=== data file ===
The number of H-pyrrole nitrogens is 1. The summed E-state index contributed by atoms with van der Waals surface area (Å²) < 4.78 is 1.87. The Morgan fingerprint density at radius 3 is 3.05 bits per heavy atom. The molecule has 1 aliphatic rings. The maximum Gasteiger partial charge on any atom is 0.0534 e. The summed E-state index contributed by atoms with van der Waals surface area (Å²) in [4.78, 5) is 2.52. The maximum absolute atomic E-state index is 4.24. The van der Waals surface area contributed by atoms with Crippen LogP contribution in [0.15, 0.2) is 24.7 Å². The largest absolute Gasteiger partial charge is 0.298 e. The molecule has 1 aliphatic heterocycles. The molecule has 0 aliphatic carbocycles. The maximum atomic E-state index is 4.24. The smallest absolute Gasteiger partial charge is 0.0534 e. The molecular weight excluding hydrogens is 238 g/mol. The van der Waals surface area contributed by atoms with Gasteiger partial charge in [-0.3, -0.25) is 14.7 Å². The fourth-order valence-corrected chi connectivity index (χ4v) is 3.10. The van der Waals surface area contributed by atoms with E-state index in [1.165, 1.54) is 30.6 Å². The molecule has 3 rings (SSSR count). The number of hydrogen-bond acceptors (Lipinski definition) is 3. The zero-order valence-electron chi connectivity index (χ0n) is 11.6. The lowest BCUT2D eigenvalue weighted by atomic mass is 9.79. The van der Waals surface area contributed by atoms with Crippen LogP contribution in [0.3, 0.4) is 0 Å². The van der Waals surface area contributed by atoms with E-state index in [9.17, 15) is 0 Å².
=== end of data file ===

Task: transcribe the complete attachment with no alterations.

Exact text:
The number of H-pyrrole nitrogens is 1. The summed E-state index contributed by atoms with van der Waals surface area (Å²) < 4.78 is 1.87. The Morgan fingerprint density at radius 3 is 3.05 bits per heavy atom. The molecule has 1 aliphatic rings. The maximum Gasteiger partial charge on any atom is 0.0534 e. The summed E-state index contributed by atoms with van der Waals surface area (Å²) in [4.78, 5) is 2.52. The maximum absolute atomic E-state index is 4.24. The van der Waals surface area contributed by atoms with Crippen LogP contribution in [0.15, 0.2) is 24.7 Å². The largest absolute Gasteiger partial charge is 0.298 e. The molecule has 1 aliphatic heterocycles. The molecule has 0 aliphatic carbocycles. The maximum atomic E-state index is 4.24. The smallest absolute Gasteiger partial charge is 0.0534 e. The molecular weight excluding hydrogens is 238 g/mol. The van der Waals surface area contributed by atoms with Gasteiger partial charge in [-0.3, -0.25) is 14.7 Å². The fourth-order valence-corrected chi connectivity index (χ4v) is 3.10. The van der Waals surface area contributed by atoms with E-state index in [1.165, 1.54) is 30.6 Å². The molecule has 3 rings (SSSR count). The number of hydrogen-bond acceptors (Lipinski definition) is 3. The zero-order valence-electron chi connectivity index (χ0n) is 11.6. The lowest BCUT2D eigenvalue weighted by atomic mass is 9.79. The van der Waals surface area contributed by atoms with Crippen LogP contribution in [0.3, 0.4) is 0 Å². The van der Waals surface area contributed by atoms with E-state index in [9.17, 15) is 0 Å².